Stand ye in the ways, and see, and ask for the old paths, where is the good way, and walk therein, and ye shall find rest for your souls. Jeremiah 6:16
The secret of the LORD is with them that fear Him; and He will show them His covenant. Psalm 25:14
Vol. 12, No. 2 Straight and Narrow February 2003
The Rise of the Papacy
J.H. Merle D’Aubigne
(The following edited study is from D’Aubigne’s, History of the Reformation of the Sixteenth Century, pages 8-10 Some of the editing is from a version of it printed in the Signs of the Times, May 8, 1884. Editor)
The Church was in the beginning a community of brethren. All its members were taught of God; and each possessed the liberty of drawing for himself from the divine fountain of light. (John 6:45) The epistles which then settled the great questions of doctrine did not bear the pompous title of any single man, or of a ruler. We find from the Holy Scriptures, that they began simply with these words: “The apostles and elders and brethren send greetings unto the brethren.” (Acts 15:23)
But these very writings of the apostles already foretell that from the midst of this brotherhood there would arise a power that would destroy this simple and primitive order.
Let us contemplate the formation and trace the development of this power alien to the church.
Paul of Tarsus, one of the greatest apostles of the new religion, had arrived at Rome, the capital of the empire and of the world, preaching, in bondage, the salvation which cometh from God. A Church was formed beside the throne of the Caesars. Composed at first of a few converted Jews, Greeks, and Roman citizens. For a time it shone out brightly, as a beacon upon a hill. Its faith was everywhere spoken of. However erelong it declined from its first simplicity. It was by small beginnings that both imperial and Christian Rome advanced to the usurped dominion of the world.
The first pastors or bishops of Rome employed themselves in the beginning in converting the neighboring cities and towns to the faith of Christ. The necessity which the bishops and pastors felt of applying in cases of difficulty to an enlightened guide, and the gratitude they owed to the church of the metropolis, led them to maintain an intimate union with her. As is generally the consequence in such circumstances, this reasonable union soon degenerated into dependence. The bishops of Rome considered as a right that superiority which the surrounding churches had freely yielded. The encroachments of power form a great part of history; as the resistance of those whose liberties are invaded forms the other portion. The ecclesiastical power could not escape the intoxication which impels all who are lifted up to seek to mount still higher. It obeyed this general law of human nature.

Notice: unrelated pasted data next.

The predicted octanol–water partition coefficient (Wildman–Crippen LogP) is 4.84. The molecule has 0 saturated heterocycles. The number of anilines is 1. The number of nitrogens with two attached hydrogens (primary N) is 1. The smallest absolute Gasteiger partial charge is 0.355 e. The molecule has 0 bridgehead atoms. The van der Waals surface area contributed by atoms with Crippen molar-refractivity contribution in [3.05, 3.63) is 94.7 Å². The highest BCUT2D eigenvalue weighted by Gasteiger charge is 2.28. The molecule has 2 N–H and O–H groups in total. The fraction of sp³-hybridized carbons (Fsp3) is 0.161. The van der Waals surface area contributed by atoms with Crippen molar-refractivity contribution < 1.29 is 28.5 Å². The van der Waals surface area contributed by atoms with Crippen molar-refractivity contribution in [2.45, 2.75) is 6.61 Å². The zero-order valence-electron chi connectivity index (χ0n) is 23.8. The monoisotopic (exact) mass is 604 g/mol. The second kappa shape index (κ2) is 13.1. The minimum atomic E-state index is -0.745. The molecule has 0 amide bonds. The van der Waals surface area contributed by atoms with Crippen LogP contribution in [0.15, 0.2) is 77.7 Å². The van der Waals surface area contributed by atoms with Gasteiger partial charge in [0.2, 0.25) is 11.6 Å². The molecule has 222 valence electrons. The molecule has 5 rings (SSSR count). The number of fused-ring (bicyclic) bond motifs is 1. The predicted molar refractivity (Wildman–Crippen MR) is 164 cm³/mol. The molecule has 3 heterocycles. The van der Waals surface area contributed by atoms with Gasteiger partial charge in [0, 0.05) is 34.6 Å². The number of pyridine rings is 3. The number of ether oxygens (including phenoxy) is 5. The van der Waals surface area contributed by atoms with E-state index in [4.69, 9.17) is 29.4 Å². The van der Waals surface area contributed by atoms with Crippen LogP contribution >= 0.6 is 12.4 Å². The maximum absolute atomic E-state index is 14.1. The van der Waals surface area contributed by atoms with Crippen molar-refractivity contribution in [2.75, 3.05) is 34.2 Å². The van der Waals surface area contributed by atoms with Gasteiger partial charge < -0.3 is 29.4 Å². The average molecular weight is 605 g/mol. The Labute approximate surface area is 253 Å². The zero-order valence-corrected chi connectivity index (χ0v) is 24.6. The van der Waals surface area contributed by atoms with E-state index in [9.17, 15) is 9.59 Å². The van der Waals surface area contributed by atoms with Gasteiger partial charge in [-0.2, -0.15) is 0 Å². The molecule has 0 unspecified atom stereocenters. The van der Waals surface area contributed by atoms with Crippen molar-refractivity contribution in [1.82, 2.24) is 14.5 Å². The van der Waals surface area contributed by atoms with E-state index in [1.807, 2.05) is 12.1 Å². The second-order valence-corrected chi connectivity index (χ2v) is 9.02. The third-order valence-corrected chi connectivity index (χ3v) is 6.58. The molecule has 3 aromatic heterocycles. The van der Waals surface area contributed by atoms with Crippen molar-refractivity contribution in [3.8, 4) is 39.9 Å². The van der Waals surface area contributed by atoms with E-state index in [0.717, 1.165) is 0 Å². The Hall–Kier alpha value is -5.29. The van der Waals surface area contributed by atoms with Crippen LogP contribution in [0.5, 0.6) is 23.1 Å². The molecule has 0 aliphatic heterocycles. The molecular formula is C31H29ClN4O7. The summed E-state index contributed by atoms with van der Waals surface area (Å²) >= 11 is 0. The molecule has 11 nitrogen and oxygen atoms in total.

Nevertheless the supremacy of the Roman bishop was at first limited to the overlooking of the churches within the civil jurisdiction of the prefect of Rome. But the rank which this imperial city held in the world offered a prospect of still greater destinies to the ambition of its first pastors. The respect enjoyed by the various Christian bishops in the second century was proportionate to the rank of the city in which they presided. Rome was the largest, richest, and most powerful city in the world. It was the seat of empire, the mother of nations. “All the inhabitants of the earth belong to her,” said Julian; and Claudian declared her to be “the fountain of laws.”
If Rome is the queen of cities, why should not her pastor be the king of bishops? Why should not the Roman church be the mother of Christendom? Why should not all nations be her children, and her authority their sovereign law? It was natural for the ambitious heart of man to reason so. Ambitious Rome did so.
Thus, when pagan Rome fell, she bequeathed to the humble minister of the God of peace, sitting in the midst of her ruins, the proud titles which her invincible sword had won from the nations of the earth.
The bishops of the different parts of the empire, fascinated by that charm which Rome had exercised for ages over all nations, followed the example of the Campagna, and aided this work of usurpation. They felt a pleasure in yielding to the bishop of Rome some portion of that honor which was due to the queen of the world. There was originally no dependence implied in the honor thus paid. They treated the Roman pastor as if they were on a level with him. But usurped power increased like an avalanche. Admonitions, at first simply fraternal, soon became absolute commands in the mouth of the Roman pontiff. A chief place among equals appeared to him a throne.
The Western bishops favored this encroachment of the Roman pastors, either from jealousy of the Eastern bishops, or because they preferred submitting to the supremacy of a pope, rather than to the dominion of a temporal power.